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Here's What Happens If Your Alcohol Use Disorder Goes Untreated

By  Michael LoRe
Because you are drinking excessively, you are more likely to jeopardize your health and safety.

Alcohol Use Disorder (AUD) is compulsive alcohol consumption that goes beyond drinking in moderation. If left untreated, alcohol use disorder can have short-term and long-term effects on your health.

"Since alcohol use disorder is a progressive condition, it typically gets worse the longer it goes untreated," says Brian Wind, Ph.D., co-chair of the American Psychological Association. "People can suffer anything from minor, short-term consequences to severe, more complicated ones."

Short-term effects include:

  • Memory loss
  • Blackouts
  • Hangovers

Long-term effects include:

  • Liver disease
  • Heart issues
  • Cancer
  • Brain damage
  • Permanent memory loss
  • High blood pressure

"Alcohol effects every organ in the body," says Dr. Alex Lee, a doctor in social work and licensed clinical social worker. "Left untreated, alcohol use disorder can lead to severe short- and long-term health consequences for the individual and his or her community. Alcohol use has been determined by the World Health Organization to be the causal factor for over 200 injury and disease conditions."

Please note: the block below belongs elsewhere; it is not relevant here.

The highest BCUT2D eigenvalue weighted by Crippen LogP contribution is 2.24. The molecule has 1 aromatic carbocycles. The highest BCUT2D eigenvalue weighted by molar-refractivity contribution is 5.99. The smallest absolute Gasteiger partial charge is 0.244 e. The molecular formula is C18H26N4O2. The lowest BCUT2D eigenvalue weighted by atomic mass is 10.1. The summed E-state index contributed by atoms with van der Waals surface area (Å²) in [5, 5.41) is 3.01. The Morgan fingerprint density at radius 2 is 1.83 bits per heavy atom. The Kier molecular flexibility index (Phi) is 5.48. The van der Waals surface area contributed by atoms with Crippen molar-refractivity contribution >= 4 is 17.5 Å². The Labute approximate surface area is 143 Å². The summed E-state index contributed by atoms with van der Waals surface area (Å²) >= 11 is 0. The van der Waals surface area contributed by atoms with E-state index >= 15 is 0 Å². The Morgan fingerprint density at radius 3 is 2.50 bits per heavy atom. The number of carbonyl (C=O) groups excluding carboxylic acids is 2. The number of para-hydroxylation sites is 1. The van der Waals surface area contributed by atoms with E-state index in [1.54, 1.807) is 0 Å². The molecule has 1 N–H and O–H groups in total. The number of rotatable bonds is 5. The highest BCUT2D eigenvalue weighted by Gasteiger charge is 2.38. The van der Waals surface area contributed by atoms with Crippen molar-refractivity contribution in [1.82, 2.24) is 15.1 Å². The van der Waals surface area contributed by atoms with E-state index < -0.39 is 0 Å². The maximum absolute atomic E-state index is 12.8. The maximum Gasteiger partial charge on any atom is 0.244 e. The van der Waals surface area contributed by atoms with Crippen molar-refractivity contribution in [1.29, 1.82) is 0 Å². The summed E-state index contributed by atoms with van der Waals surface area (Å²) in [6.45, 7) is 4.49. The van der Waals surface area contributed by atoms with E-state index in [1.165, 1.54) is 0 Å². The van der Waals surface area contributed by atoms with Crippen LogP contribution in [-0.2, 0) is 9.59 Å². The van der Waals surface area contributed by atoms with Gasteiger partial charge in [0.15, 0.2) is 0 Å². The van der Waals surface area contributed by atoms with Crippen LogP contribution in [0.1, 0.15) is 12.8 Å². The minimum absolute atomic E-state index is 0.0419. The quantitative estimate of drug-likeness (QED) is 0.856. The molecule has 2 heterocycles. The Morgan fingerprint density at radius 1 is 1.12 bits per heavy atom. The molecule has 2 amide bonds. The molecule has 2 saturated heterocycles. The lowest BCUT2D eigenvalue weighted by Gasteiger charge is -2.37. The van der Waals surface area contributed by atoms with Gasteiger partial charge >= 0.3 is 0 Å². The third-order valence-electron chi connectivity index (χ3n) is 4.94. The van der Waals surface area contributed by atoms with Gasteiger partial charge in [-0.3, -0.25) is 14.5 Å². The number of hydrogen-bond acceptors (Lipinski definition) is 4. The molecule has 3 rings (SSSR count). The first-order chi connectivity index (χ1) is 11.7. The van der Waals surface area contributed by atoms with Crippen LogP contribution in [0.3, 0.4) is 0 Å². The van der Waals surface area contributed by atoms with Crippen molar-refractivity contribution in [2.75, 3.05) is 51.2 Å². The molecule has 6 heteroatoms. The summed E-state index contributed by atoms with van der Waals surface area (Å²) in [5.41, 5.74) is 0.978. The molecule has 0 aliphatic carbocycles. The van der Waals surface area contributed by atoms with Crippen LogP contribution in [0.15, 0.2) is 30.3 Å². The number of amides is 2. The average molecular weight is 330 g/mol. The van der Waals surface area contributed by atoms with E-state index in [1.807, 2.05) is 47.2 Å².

Not only does AUD affect your body and mental wellbeing, but it can lead to other issues including financial insecurity, job instability, and fracturing relationships with friends and family.

Because you are drinking excessively or are constantly drunk, you and others are put in riskier situations that may lead to harm including:

  • Car accidents
  • Suicide
  • Homicide
  • Drowning

Thankfully there are plenty of treatment options whether you consult your physician, join a support group like Alcoholics Anonymous (AA), enroll in a treatment/detox center or seek help from a counselor or therapist.

"The earlier an alcohol problem is treated, the easier it is to recover from all types of consequences — whether it is recovering from financial hardship to overcoming an alcohol-related illness," Dr. Wind says.